The epithelial tissue is one of the most important tissues found within the human body. The epithelial tissue is responsible for protecting the body from external conditions and elements. Epithelial tissue is a flat tissue composed of closely bound cells. The uppermost layer of this tissue is usually exposed to the external environment, while the lowest layer of this tissue is in contact with the internal environment of the body.
The epithelial tissue makes up the entire covering of the body, or skin, as well as forming the linings and membranes of the organs and dividers between these organs. Many glands within the body are also composed of epithelial cells. The cells of the epithelial tissue appear so tightly packed together that there is no room for blood vessels or capillaries, however, the epithelial tissue generally sits above a layer of loose connective tissue from which the epithelial tissue is able to obtain nourishment and dispose of waste.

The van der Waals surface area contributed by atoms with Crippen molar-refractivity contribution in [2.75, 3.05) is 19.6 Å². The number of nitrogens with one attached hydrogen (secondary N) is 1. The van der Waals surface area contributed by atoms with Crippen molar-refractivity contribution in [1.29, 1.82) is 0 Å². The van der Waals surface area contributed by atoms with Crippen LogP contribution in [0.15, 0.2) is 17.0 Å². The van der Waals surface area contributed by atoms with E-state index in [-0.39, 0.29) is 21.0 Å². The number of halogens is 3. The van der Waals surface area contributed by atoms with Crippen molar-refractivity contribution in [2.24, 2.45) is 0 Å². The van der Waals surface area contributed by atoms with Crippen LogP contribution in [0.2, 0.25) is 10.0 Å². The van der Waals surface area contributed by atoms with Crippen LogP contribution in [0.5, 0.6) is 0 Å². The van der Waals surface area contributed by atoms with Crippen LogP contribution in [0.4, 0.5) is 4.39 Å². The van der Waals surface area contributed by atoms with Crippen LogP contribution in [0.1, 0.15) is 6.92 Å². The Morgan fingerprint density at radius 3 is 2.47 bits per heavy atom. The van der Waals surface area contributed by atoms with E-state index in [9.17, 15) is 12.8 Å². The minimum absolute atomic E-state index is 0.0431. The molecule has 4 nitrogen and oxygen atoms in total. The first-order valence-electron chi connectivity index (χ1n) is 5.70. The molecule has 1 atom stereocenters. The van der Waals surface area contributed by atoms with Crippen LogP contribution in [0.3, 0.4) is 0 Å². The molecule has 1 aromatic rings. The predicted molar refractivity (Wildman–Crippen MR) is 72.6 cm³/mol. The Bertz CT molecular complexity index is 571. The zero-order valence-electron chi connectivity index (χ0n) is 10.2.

Between the epithelial tissue and the loose connective tissue beneath it, lays the basement membrane; a membrane that contains collagen and adhesive glycoproteins called laminin, fibroconectin, and protein-carbohydrate called heparan sulfate. This basement layer gradually merges into the layer of loose connective tissue and serves as a tether, binding and connecting the epithelial tissue to the loose connective tissue beneath it.
There are two broad classifications used when describing epithelial tissue; simple and stratified.
Simple Epithelial Tissue
Typically, simple epithelial tissue contains a single layer of cells, but some epithelial tissues with more than one layer of cells are still classified as simple, so this requirement is considered somewhat controversial. There are three types of simple epithelial tissue, each named for the shapes of the cells; simple squamous, simple cuboidal, and simple columnar. There is a fourth type, pseudostratified columnar, where not all cells reach the surface, but instead, are obstructed by the taller cells.
Stratified Epithelial Tissue
Stratified epithelial tissue consists of two or more layers of cells, all resting one row upon another. Only the deepest layer is anchored to the basement membrane. Three of the stratified epithelial cells are named for the shape of the cells; stratified squamous, stratified cuboidal and stratified columnar. A fourth type is known as transitional epithilium, and was named so because at the time, scientists believed it was a transitionary stage between stratified squamous and stratified columnar.
Saladin, Kenneth S.. Anatomy & physiology: the unity of form and function. 5th ed. Dubuque: McGraw-Hill, 2010. Print.
Simple Epithelial Tissue